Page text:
Dáil Éireann - Volume 517 - 05 April, 2000
Written Answers. - Northern Ireland Issues.
Mr. Quinn Mr. Quinn
18. Mr. Quinn asked the Taoiseach if he will consider the re-activation of the Forum for Peace and Reconciliation to help fill the political vacuum created by the suspension of the institutions in Northern Ireland and with a view to finalising outstanding reports; and if he will make a statement on the matter. [6811/00]
Mr. J. Bruton Mr. J. Bruton
19. Mr. J. Bruton asked the Taoiseach when the independent North-South consultative forum envisaged in the Good Friday Agreement will be established; if it is possible to establish it in the absence of the Northern Executive; and if he will make a statement on the matter. [7995/00]
Mr. J. Bruton Mr. J. Bruton
20. Mr. J. Bruton asked the Taoiseach the plans, if any, he has to reconvene the Forum for Peace and Reconciliation; and if he will make a statement on the matter. [8772/00]
Mr. Quinn Mr. Quinn
21. Mr. Quinn asked the Taoiseach the discussions he has had with the British Government regarding the establishment of the independent consultative forum to be appointed by the two Administrations provided for in paragraph 19 of Strand Two of the Good Friday Agreement; if it is intended to proceed with the forum; if so, the form it will take; and if he will make a statement on the matter. [8832/00]
Mr. Sargent Mr. Sargent
22. Mr. Sargent asked the Taoiseach the plans, if any, he has to reconvene the Forum for Peace and Reconciliation. [9931/00]
The Taoiseach Bertie Ahern
The Taoiseach: I propose to take Questions Nos. 18 to 22, inclusive, together.
In replies to previous questions over the past two years or so on the possibility of convening further meetings of the forum, I have indicated that while this is a matter for the chairperson of the forum and the parties participating in it, the Government would be open to one or more such meetings if this seemed likely to advance progress in the political and peace processes and if support for this course of action was the predominant tendency among the participants in the forum. I also indicated that, since the last meeting of the forum on 5 December 1997, the predominant tendency on the part of the forum participants was to concentrate their time and energy on, first, the negotiation and, subsequently, the implementation of the Good Friday Agreement. As I indicated in my reply to questions previously, the latter remains the focus of the Government's policy and efforts. In that context, I envisage that there will be further round table meetings of the pro-Agreement parties such as took place earlier in the current process of intensive consultations.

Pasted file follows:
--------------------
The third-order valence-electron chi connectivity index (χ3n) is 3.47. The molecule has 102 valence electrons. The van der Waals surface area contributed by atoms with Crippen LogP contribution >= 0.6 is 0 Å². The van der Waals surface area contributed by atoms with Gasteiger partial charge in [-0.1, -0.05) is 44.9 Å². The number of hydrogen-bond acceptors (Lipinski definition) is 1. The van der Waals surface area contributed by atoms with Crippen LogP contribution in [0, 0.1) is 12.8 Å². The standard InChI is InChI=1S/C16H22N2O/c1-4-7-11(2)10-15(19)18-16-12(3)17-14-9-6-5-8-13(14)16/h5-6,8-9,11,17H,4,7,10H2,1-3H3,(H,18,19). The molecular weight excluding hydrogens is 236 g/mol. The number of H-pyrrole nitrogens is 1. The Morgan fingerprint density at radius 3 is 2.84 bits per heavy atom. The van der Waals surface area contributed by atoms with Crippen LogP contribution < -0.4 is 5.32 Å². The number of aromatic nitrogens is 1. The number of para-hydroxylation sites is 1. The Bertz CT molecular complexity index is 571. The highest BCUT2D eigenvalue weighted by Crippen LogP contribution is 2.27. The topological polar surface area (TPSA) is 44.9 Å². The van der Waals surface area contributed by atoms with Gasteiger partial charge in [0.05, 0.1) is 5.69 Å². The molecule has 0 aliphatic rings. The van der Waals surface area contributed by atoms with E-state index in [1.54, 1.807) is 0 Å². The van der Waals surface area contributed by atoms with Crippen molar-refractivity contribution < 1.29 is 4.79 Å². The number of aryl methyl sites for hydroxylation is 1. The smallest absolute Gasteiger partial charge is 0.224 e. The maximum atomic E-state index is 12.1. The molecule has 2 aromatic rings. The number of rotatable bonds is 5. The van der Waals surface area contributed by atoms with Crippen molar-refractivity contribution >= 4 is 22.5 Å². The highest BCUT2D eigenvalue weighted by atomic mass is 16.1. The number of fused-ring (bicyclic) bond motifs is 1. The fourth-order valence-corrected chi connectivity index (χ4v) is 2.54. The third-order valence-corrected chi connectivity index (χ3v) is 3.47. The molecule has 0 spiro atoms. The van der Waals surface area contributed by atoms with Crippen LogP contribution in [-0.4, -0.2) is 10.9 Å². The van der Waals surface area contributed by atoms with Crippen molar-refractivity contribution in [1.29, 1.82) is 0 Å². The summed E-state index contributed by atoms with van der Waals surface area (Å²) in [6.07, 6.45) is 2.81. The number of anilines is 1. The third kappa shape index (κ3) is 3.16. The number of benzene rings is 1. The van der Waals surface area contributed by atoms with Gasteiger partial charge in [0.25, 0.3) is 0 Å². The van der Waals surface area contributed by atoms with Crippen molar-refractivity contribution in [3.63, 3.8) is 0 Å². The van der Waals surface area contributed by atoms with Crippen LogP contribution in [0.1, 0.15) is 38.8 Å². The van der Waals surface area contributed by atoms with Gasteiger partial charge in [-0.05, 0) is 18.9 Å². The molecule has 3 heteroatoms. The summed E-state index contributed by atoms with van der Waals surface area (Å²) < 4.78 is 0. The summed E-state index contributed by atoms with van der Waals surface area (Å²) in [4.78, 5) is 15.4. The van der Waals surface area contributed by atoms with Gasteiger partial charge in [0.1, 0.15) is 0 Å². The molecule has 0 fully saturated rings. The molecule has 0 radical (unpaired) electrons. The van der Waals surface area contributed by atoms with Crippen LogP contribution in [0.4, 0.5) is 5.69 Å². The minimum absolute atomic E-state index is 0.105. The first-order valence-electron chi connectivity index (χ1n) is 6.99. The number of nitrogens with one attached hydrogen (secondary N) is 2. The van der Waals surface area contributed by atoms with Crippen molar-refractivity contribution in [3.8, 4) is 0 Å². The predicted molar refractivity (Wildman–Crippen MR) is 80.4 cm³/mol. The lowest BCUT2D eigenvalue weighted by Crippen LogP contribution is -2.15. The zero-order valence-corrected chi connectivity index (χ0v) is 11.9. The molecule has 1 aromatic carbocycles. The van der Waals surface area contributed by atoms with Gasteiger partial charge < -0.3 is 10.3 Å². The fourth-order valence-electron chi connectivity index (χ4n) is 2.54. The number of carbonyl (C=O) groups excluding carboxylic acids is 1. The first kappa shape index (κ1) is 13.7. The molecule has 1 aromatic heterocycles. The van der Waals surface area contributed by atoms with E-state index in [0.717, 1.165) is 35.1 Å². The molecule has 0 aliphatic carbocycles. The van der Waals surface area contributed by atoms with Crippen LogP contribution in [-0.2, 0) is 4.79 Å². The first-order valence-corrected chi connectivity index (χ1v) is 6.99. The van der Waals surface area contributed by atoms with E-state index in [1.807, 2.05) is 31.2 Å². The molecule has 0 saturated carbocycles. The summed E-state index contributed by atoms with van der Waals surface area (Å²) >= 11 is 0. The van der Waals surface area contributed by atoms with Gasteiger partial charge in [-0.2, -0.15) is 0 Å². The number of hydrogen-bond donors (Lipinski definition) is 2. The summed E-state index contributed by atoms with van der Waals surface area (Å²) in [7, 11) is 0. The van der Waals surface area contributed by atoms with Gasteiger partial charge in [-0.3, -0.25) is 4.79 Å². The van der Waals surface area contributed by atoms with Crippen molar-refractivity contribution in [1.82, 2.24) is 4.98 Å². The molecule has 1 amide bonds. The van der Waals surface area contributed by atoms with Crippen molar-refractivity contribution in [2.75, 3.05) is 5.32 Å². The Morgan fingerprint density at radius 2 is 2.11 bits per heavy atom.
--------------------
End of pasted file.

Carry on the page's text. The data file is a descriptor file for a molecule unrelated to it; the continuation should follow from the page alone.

However, I arranged with the chairperson of the forum for soundings with parties participating in the forum as to their views on an early meeting.  At the moment the strongly preponderant view is that it would not be opportune to hold a meeting at this time.
If there were to be a change of opinion in favour of such meetings, this could provide a context in which consideration could be given, perhaps by the co-ordinating committee of the forum, to finalising outstanding reports of the forum. The draft reports involved were comments of the forum on two consultancy reports which were published in 1995 and a draft report of the forum's Sub-Committee on Obstacles in the South to reconciliation. It may be doubtful as to what would be the value now of finalising comments on studies published almost five years ago. The draft report of the obstacles sub-committee is in a different category as it represented the primary follow-up on the undertaking given by my predecessor, former Taoiseach, Deputy Albert Reynolds, in paragraph 6 of the Downing Street Declaration of 15 December 1993. However, while the preparation of the sub-committee's report was well advanced at the time, early in 1996, when forum meetings were deferred, a great deal of water has flowed under the bridge in the meantime in regard to the matters dealt with in the draft report. Thus, if the broad issue were to be taken up again, it might not be a matter of finalising a report but rather of very substantial reconsideration of the issues and extensive redrafting of the draft report.
There have also been calls, in the context of current efforts to overcome obstacles to the implementation of the Good Friday Agreement, to take forward establishment of the Civic Forum in Northern Ireland and the possible independent North-South consultative forum as envisaged in the Agreement. The relevant provisions of the latter involve roles for the First Minister and Deputy First Minister in Northern Ireland and for the Northern Ireland Administration. However, if it were felt to be helpful in the absence of other institutions, the Government would be open to proceed with some form of civic consultation arrangements.
In previous replies I have said that, in the context of implementation of the Agreement proceeding successfully, the Government would envisage that the role played by the Forum for Peace and Reconciliation would be discharged by the joint parliamentary forum and North-South consultative forum envisaged in paragraphs 18 and 19 of Strand Two of the Agreement.
Dáil Éireann 517 Written Answers. Northern Ireland Issues.